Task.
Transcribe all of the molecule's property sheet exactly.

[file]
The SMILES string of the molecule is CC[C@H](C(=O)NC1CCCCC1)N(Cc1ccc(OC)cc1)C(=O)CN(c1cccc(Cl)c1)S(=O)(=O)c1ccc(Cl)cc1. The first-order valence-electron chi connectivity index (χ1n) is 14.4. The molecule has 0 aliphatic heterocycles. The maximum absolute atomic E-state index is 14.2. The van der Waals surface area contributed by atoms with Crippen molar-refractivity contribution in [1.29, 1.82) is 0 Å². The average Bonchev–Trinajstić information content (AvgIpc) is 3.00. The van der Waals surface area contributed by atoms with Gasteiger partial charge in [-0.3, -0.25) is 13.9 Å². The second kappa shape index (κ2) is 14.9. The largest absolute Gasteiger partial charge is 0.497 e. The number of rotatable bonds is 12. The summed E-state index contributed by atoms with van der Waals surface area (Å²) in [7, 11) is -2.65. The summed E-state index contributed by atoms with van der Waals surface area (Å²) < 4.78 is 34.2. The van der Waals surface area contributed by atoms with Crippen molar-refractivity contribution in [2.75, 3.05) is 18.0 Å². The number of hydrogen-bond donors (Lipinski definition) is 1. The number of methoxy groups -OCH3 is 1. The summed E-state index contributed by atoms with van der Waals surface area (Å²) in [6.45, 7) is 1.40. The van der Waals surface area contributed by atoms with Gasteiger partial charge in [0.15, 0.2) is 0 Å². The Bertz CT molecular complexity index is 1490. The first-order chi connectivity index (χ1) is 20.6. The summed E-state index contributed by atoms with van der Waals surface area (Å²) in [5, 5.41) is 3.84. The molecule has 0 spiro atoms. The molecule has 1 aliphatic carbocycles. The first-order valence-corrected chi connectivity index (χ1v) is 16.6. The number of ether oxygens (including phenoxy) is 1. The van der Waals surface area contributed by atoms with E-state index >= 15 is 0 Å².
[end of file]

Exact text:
The SMILES string of the molecule is CC[C@H](C(=O)NC1CCCCC1)N(Cc1ccc(OC)cc1)C(=O)CN(c1cccc(Cl)c1)S(=O)(=O)c1ccc(Cl)cc1. The first-order valence-electron chi connectivity index (χ1n) is 14.4. The molecule has 0 aliphatic heterocycles. The maximum absolute atomic E-state index is 14.2. The van der Waals surface area contributed by atoms with Crippen molar-refractivity contribution in [1.29, 1.82) is 0 Å². The average Bonchev–Trinajstić information content (AvgIpc) is 3.00. The van der Waals surface area contributed by atoms with Gasteiger partial charge in [-0.3, -0.25) is 13.9 Å². The second kappa shape index (κ2) is 14.9. The largest absolute Gasteiger partial charge is 0.497 e. The number of rotatable bonds is 12. The summed E-state index contributed by atoms with van der Waals surface area (Å²) in [7, 11) is -2.65. The summed E-state index contributed by atoms with van der Waals surface area (Å²) < 4.78 is 34.2. The van der Waals surface area contributed by atoms with Crippen molar-refractivity contribution in [2.75, 3.05) is 18.0 Å². The number of hydrogen-bond donors (Lipinski definition) is 1. The number of methoxy groups -OCH3 is 1. The summed E-state index contributed by atoms with van der Waals surface area (Å²) in [6.45, 7) is 1.40. The van der Waals surface area contributed by atoms with Gasteiger partial charge in [0.15, 0.2) is 0 Å². The Bertz CT molecular complexity index is 1490. The first-order chi connectivity index (χ1) is 20.6. The summed E-state index contributed by atoms with van der Waals surface area (Å²) in [5, 5.41) is 3.84. The molecule has 0 spiro atoms. The molecule has 1 aliphatic carbocycles. The first-order valence-corrected chi connectivity index (χ1v) is 16.6. The number of ether oxygens (including phenoxy) is 1. The van der Waals surface area contributed by atoms with E-state index >= 15 is 0 Å².